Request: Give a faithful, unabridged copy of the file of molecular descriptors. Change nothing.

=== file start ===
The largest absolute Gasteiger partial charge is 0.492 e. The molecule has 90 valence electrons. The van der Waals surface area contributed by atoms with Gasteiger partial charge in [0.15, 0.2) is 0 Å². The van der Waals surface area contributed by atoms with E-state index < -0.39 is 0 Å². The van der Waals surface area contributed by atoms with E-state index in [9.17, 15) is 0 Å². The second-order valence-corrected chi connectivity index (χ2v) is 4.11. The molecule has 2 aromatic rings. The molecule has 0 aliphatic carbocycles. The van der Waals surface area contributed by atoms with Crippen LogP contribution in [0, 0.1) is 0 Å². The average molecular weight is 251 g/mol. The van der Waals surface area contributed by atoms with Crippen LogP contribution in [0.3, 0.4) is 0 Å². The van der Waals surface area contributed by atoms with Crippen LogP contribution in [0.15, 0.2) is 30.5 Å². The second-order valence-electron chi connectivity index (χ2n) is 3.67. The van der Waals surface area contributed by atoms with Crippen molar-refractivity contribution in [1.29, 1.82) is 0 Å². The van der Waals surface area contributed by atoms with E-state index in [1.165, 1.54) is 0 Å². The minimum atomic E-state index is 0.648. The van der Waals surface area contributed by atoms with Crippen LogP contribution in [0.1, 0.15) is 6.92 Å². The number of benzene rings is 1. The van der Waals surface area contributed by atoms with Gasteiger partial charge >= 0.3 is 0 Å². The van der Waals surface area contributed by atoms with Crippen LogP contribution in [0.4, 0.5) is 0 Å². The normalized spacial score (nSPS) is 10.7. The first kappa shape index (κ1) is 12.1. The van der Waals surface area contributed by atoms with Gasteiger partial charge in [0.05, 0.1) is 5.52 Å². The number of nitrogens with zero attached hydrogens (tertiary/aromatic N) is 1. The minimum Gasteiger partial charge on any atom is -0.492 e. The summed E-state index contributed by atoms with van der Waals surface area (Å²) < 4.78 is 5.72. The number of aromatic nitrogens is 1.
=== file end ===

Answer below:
The largest absolute Gasteiger partial charge is 0.492 e. The molecule has 90 valence electrons. The van der Waals surface area contributed by atoms with Gasteiger partial charge in [0.15, 0.2) is 0 Å². The van der Waals surface area contributed by atoms with E-state index < -0.39 is 0 Å². The van der Waals surface area contributed by atoms with E-state index in [9.17, 15) is 0 Å². The second-order valence-corrected chi connectivity index (χ2v) is 4.11. The molecule has 2 aromatic rings. The molecule has 0 aliphatic carbocycles. The van der Waals surface area contributed by atoms with Crippen LogP contribution in [0, 0.1) is 0 Å². The average molecular weight is 251 g/mol. The van der Waals surface area contributed by atoms with Crippen LogP contribution in [0.3, 0.4) is 0 Å². The van der Waals surface area contributed by atoms with Crippen LogP contribution in [0.15, 0.2) is 30.5 Å². The second-order valence-electron chi connectivity index (χ2n) is 3.67. The van der Waals surface area contributed by atoms with Crippen molar-refractivity contribution in [1.29, 1.82) is 0 Å². The van der Waals surface area contributed by atoms with E-state index in [1.165, 1.54) is 0 Å². The minimum atomic E-state index is 0.648. The van der Waals surface area contributed by atoms with Crippen LogP contribution in [0.1, 0.15) is 6.92 Å². The number of benzene rings is 1. The van der Waals surface area contributed by atoms with Gasteiger partial charge >= 0.3 is 0 Å². The van der Waals surface area contributed by atoms with Crippen LogP contribution in [0.4, 0.5) is 0 Å². The normalized spacial score (nSPS) is 10.7. The first kappa shape index (κ1) is 12.1. The van der Waals surface area contributed by atoms with Gasteiger partial charge in [0.05, 0.1) is 5.52 Å². The number of nitrogens with zero attached hydrogens (tertiary/aromatic N) is 1. The minimum Gasteiger partial charge on any atom is -0.492 e. The summed E-state index contributed by atoms with van der Waals surface area (Å²) < 4.78 is 5.72. The number of aromatic nitrogens is 1.